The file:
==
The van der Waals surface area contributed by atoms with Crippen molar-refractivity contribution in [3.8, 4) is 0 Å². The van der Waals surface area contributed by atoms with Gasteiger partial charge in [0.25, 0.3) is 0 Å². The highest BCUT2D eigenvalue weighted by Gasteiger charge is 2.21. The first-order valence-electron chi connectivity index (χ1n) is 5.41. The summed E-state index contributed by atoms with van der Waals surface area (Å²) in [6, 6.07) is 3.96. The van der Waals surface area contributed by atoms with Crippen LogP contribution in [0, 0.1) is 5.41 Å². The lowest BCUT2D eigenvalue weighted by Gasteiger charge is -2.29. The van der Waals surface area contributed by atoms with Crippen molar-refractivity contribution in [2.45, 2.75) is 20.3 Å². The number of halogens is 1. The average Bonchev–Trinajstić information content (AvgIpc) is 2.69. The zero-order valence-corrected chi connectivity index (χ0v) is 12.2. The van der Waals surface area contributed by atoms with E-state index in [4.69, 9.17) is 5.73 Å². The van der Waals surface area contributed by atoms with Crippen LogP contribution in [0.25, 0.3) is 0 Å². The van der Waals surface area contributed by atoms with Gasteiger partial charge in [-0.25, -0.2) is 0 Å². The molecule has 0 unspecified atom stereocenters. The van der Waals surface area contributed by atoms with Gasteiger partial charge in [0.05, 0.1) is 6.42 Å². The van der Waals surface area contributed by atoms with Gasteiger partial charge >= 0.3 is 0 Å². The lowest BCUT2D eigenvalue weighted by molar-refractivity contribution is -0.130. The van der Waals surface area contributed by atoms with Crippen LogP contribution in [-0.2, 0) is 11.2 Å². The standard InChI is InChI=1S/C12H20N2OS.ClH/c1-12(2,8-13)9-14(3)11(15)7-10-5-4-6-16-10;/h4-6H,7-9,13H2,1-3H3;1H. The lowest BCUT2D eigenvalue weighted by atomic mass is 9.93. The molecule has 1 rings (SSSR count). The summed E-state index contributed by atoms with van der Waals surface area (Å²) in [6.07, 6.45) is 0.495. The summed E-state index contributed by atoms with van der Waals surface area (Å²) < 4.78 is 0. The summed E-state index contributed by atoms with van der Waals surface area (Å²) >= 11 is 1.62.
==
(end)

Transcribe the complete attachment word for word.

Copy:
The van der Waals surface area contributed by atoms with Crippen molar-refractivity contribution in [3.8, 4) is 0 Å². The van der Waals surface area contributed by atoms with Gasteiger partial charge in [0.25, 0.3) is 0 Å². The highest BCUT2D eigenvalue weighted by Gasteiger charge is 2.21. The first-order valence-electron chi connectivity index (χ1n) is 5.41. The summed E-state index contributed by atoms with van der Waals surface area (Å²) in [6, 6.07) is 3.96. The van der Waals surface area contributed by atoms with Crippen LogP contribution in [0, 0.1) is 5.41 Å². The lowest BCUT2D eigenvalue weighted by Gasteiger charge is -2.29. The van der Waals surface area contributed by atoms with Crippen molar-refractivity contribution in [2.45, 2.75) is 20.3 Å². The number of halogens is 1. The average Bonchev–Trinajstić information content (AvgIpc) is 2.69. The zero-order valence-corrected chi connectivity index (χ0v) is 12.2. The van der Waals surface area contributed by atoms with E-state index in [4.69, 9.17) is 5.73 Å². The van der Waals surface area contributed by atoms with Crippen LogP contribution in [0.25, 0.3) is 0 Å². The van der Waals surface area contributed by atoms with Gasteiger partial charge in [-0.25, -0.2) is 0 Å². The molecule has 0 unspecified atom stereocenters. The van der Waals surface area contributed by atoms with Gasteiger partial charge in [0.05, 0.1) is 6.42 Å². The van der Waals surface area contributed by atoms with Gasteiger partial charge >= 0.3 is 0 Å². The lowest BCUT2D eigenvalue weighted by molar-refractivity contribution is -0.130. The van der Waals surface area contributed by atoms with Crippen LogP contribution in [-0.2, 0) is 11.2 Å². The standard InChI is InChI=1S/C12H20N2OS.ClH/c1-12(2,8-13)9-14(3)11(15)7-10-5-4-6-16-10;/h4-6H,7-9,13H2,1-3H3;1H. The lowest BCUT2D eigenvalue weighted by atomic mass is 9.93. The molecule has 1 rings (SSSR count). The summed E-state index contributed by atoms with van der Waals surface area (Å²) in [6.07, 6.45) is 0.495. The summed E-state index contributed by atoms with van der Waals surface area (Å²) < 4.78 is 0. The summed E-state index contributed by atoms with van der Waals surface area (Å²) >= 11 is 1.62.